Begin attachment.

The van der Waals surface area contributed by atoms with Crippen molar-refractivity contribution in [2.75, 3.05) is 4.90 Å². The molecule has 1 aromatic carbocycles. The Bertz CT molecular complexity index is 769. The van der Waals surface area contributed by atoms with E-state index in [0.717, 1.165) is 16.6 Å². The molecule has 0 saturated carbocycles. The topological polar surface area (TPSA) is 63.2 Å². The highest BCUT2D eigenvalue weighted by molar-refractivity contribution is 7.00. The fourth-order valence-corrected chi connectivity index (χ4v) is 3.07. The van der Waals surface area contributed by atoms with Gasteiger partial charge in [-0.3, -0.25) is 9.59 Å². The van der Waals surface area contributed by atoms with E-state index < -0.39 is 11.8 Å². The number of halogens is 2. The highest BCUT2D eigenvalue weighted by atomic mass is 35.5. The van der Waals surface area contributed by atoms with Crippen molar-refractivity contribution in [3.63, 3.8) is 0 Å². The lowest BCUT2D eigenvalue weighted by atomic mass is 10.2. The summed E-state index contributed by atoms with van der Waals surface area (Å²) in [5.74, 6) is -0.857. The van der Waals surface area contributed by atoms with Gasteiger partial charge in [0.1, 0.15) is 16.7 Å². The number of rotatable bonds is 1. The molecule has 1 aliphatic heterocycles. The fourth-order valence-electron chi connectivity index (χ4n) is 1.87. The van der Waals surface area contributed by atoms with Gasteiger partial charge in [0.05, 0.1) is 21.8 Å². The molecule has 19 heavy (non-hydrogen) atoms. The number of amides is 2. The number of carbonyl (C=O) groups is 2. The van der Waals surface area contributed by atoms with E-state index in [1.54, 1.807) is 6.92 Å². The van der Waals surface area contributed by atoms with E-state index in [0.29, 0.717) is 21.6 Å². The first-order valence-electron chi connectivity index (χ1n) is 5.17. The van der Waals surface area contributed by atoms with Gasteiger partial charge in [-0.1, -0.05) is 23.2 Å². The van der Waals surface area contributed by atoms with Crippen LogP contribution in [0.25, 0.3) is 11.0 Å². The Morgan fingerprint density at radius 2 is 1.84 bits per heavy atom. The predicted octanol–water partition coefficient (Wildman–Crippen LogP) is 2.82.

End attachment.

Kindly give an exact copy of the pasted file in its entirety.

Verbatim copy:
The van der Waals surface area contributed by atoms with Crippen molar-refractivity contribution in [2.75, 3.05) is 4.90 Å². The molecule has 1 aromatic carbocycles. The Bertz CT molecular complexity index is 769. The van der Waals surface area contributed by atoms with E-state index in [0.717, 1.165) is 16.6 Å². The molecule has 0 saturated carbocycles. The topological polar surface area (TPSA) is 63.2 Å². The highest BCUT2D eigenvalue weighted by molar-refractivity contribution is 7.00. The fourth-order valence-corrected chi connectivity index (χ4v) is 3.07. The van der Waals surface area contributed by atoms with Gasteiger partial charge in [-0.3, -0.25) is 9.59 Å². The van der Waals surface area contributed by atoms with E-state index < -0.39 is 11.8 Å². The number of halogens is 2. The highest BCUT2D eigenvalue weighted by atomic mass is 35.5. The van der Waals surface area contributed by atoms with Crippen molar-refractivity contribution in [3.63, 3.8) is 0 Å². The lowest BCUT2D eigenvalue weighted by atomic mass is 10.2. The summed E-state index contributed by atoms with van der Waals surface area (Å²) in [5.74, 6) is -0.857. The van der Waals surface area contributed by atoms with Gasteiger partial charge in [0.1, 0.15) is 16.7 Å². The number of rotatable bonds is 1. The molecule has 1 aliphatic heterocycles. The fourth-order valence-electron chi connectivity index (χ4n) is 1.87. The van der Waals surface area contributed by atoms with Gasteiger partial charge in [0.05, 0.1) is 21.8 Å². The molecule has 19 heavy (non-hydrogen) atoms. The number of amides is 2. The number of carbonyl (C=O) groups is 2. The van der Waals surface area contributed by atoms with E-state index in [1.54, 1.807) is 6.92 Å². The van der Waals surface area contributed by atoms with E-state index in [0.29, 0.717) is 21.6 Å². The first-order valence-electron chi connectivity index (χ1n) is 5.17. The van der Waals surface area contributed by atoms with Gasteiger partial charge in [-0.1, -0.05) is 23.2 Å². The van der Waals surface area contributed by atoms with Crippen LogP contribution in [0.25, 0.3) is 11.0 Å². The Morgan fingerprint density at radius 2 is 1.84 bits per heavy atom. The predicted octanol–water partition coefficient (Wildman–Crippen LogP) is 2.82.